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Railroad Crossing Safety Tips Focus of Government Campaign

Railroad Crossing Safety Tips Focus of Government Campaign

The Federal Motor Carrier Safety Administration (FMCSA) has launched an initiative to bring attention to highway-rail grade crossing safety.

Highway-rail grade crossings are intersections where a roadway crosses railroad tracks at the same level or grade. More than 250,000 of these crossings exist across the country. Trucks or tractor-trailers account for about 500 highway-rail grade crossing incidents annually– averaging about 10 per week.

Chuck Pagesy, director of safety, Penske Truck Leasing, encouraged truck drivers to take special care when approaching these crossings.

“Railroad crossings are inherently dangerous for large vehicles, especially those that are not guarded with gates that raise and lower as trains approach,” said Pagesy.

The FMCSA recently offered some tips to guide drivers who encounter these crossings:

  • Turn on 4-way flashers to warn others that you are slowing down. Use pull-out lane if available.
  • Locate your cell phone, turn off fans and radio, and roll down windows. Stop at least 15 feet, but not more than 50 feet, from nearest rail.
  • Bend forward to see around mirrors and A-pillars.
  • Do not enter a crossing unless you can drive completely through without stopping. And remember, trains are wider than the track. Before you pull onto the track, make sure there is enough room on the other side for the back of your vehicle (and any overhanging cargo) to be at least 6 feet beyond the farthest rail.
  • Before you move, look again in both directions.
  • Signal, watch for a safe gap, and pull back onto the road if you used a pull-out lane. Use highest gear that will let you cross without shifting.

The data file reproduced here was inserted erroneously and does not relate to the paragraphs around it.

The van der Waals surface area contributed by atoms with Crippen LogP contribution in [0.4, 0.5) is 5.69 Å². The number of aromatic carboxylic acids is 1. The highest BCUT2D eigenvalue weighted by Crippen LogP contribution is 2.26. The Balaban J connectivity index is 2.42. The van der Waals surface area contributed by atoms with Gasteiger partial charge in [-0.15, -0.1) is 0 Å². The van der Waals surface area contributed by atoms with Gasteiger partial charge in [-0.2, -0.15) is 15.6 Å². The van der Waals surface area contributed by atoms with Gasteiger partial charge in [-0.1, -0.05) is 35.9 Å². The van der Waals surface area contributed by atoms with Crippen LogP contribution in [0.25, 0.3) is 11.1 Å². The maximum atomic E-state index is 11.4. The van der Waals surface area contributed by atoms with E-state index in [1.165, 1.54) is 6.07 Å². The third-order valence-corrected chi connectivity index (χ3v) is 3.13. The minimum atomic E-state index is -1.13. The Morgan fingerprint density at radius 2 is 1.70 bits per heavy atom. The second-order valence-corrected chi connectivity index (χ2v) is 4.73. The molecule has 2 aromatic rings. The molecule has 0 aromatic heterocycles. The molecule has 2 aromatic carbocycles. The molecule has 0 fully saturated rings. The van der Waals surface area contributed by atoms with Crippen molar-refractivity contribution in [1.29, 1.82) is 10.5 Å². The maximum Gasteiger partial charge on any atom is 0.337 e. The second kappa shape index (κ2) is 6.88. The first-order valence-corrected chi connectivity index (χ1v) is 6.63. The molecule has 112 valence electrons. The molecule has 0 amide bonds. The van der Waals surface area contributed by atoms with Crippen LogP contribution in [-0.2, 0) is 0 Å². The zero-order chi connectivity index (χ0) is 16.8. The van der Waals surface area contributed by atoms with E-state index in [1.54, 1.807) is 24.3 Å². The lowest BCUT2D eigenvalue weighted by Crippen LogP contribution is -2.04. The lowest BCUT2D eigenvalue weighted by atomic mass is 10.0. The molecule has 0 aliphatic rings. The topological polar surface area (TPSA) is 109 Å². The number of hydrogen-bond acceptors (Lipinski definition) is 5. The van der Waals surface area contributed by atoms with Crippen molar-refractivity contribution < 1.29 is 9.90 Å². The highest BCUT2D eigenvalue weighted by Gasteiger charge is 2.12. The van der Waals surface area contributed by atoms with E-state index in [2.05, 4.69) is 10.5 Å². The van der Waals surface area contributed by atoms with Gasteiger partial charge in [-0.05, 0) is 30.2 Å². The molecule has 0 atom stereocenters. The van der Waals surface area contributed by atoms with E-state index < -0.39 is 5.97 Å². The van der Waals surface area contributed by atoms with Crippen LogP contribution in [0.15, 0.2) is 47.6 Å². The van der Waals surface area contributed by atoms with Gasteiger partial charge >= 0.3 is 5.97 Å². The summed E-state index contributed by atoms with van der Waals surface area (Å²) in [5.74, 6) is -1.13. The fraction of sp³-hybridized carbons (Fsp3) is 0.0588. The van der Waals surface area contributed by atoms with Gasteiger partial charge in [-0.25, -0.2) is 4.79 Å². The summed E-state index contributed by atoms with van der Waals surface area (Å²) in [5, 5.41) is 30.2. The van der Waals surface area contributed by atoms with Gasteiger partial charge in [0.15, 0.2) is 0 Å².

• Keep going once you start, even if lights start to flash or gates come down.

Pagesy offered some advice to drivers encountering flashing signals.

“If a light appears to be stuck flashing constantly and other vehicles are ignoring it and crossing the tracks, never assume that it is malfunctioning,” Pagesy added. “Stop, look and listen. Your life may depend on it.”

In the event that your vehicle stalls or is caught on the tracks:

  • Evacuate your vehicle. (Trains traveling at 60 mph may take a mile or more to stop.)
  • Move away. Walk toward the oncoming train and away from the tracks at a 45-degree angle. (If your vehicle is hit, debris will spread out from the tracks in the same direction the train is moving.)
  • Locate the emergency phone number. When you are safely away from the tracks, find the railroad’s emergency phone number and the DOT crossing identification number posted near the crossing.
  • Call for help! Call the railroad’s emergency phone number, the local police or 911. Tell them a vehicle is on the tracks. Provide the location, crossing number (if posted) and the name of the road or highway.

“Never follow the instructions of anyone other than law enforcement or uniformed road personnel who are directing you across the tracks,” Pagesy added. “Call 911 or the posted railroad emergency contact number if in doubt or if you need assistance.”

Source: Federal Motor Carrier Safety Administration

By Bernie Mixon